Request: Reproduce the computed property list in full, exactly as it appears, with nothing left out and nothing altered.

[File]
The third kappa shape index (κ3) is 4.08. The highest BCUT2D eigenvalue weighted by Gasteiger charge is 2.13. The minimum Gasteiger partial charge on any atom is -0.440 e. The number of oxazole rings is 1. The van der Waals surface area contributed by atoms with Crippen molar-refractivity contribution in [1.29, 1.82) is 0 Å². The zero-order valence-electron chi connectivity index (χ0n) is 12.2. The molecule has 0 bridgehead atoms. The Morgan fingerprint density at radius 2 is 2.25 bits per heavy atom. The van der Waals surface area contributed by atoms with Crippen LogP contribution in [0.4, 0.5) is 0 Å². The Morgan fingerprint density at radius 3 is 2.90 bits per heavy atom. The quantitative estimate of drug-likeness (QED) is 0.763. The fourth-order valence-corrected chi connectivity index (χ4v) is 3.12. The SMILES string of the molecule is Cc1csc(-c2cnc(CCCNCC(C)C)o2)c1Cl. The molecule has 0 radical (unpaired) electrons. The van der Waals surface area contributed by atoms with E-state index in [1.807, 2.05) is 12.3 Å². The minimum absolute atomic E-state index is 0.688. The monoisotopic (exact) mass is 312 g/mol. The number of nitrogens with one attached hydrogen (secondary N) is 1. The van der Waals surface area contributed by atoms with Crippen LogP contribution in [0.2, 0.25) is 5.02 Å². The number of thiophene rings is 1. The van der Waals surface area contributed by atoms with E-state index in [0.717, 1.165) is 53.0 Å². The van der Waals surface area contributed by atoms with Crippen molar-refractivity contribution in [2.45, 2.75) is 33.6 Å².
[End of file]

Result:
The third kappa shape index (κ3) is 4.08. The highest BCUT2D eigenvalue weighted by Gasteiger charge is 2.13. The minimum Gasteiger partial charge on any atom is -0.440 e. The number of oxazole rings is 1. The van der Waals surface area contributed by atoms with Crippen molar-refractivity contribution in [1.29, 1.82) is 0 Å². The zero-order valence-electron chi connectivity index (χ0n) is 12.2. The molecule has 0 bridgehead atoms. The Morgan fingerprint density at radius 2 is 2.25 bits per heavy atom. The van der Waals surface area contributed by atoms with Crippen LogP contribution in [0.4, 0.5) is 0 Å². The Morgan fingerprint density at radius 3 is 2.90 bits per heavy atom. The quantitative estimate of drug-likeness (QED) is 0.763. The fourth-order valence-corrected chi connectivity index (χ4v) is 3.12. The SMILES string of the molecule is Cc1csc(-c2cnc(CCCNCC(C)C)o2)c1Cl. The molecule has 0 radical (unpaired) electrons. The van der Waals surface area contributed by atoms with E-state index in [1.807, 2.05) is 12.3 Å². The minimum absolute atomic E-state index is 0.688. The monoisotopic (exact) mass is 312 g/mol. The number of nitrogens with one attached hydrogen (secondary N) is 1. The van der Waals surface area contributed by atoms with Crippen LogP contribution in [0.2, 0.25) is 5.02 Å². The number of thiophene rings is 1. The van der Waals surface area contributed by atoms with E-state index in [0.717, 1.165) is 53.0 Å². The van der Waals surface area contributed by atoms with Crippen molar-refractivity contribution in [2.45, 2.75) is 33.6 Å².